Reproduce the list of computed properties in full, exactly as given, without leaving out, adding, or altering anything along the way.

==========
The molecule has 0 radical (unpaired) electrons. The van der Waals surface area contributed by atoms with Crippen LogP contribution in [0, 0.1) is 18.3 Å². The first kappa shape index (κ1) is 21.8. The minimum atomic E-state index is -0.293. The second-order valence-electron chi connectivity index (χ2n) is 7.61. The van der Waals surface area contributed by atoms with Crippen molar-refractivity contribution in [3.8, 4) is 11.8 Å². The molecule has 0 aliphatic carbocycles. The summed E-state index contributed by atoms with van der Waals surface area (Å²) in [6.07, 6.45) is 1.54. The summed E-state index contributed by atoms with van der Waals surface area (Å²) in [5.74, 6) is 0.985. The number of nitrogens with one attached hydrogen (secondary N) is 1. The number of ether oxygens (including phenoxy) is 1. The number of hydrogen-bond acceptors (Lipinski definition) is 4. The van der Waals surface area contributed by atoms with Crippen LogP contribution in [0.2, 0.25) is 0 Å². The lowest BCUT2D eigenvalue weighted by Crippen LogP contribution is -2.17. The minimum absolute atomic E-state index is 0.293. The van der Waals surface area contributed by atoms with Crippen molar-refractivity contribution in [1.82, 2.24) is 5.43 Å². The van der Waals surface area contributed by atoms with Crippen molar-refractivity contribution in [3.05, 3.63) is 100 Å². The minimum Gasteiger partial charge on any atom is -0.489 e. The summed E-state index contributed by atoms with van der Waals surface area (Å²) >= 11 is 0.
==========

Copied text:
The molecule has 0 radical (unpaired) electrons. The van der Waals surface area contributed by atoms with Crippen LogP contribution in [0, 0.1) is 18.3 Å². The first kappa shape index (κ1) is 21.8. The minimum atomic E-state index is -0.293. The second-order valence-electron chi connectivity index (χ2n) is 7.61. The van der Waals surface area contributed by atoms with Crippen molar-refractivity contribution in [3.8, 4) is 11.8 Å². The molecule has 0 aliphatic carbocycles. The summed E-state index contributed by atoms with van der Waals surface area (Å²) in [6.07, 6.45) is 1.54. The summed E-state index contributed by atoms with van der Waals surface area (Å²) in [5.74, 6) is 0.985. The number of nitrogens with one attached hydrogen (secondary N) is 1. The number of ether oxygens (including phenoxy) is 1. The number of hydrogen-bond acceptors (Lipinski definition) is 4. The van der Waals surface area contributed by atoms with Crippen LogP contribution in [0.2, 0.25) is 0 Å². The lowest BCUT2D eigenvalue weighted by Crippen LogP contribution is -2.17. The minimum absolute atomic E-state index is 0.293. The van der Waals surface area contributed by atoms with Crippen molar-refractivity contribution in [1.82, 2.24) is 5.43 Å². The van der Waals surface area contributed by atoms with Crippen molar-refractivity contribution in [3.05, 3.63) is 100 Å². The minimum Gasteiger partial charge on any atom is -0.489 e. The summed E-state index contributed by atoms with van der Waals surface area (Å²) >= 11 is 0.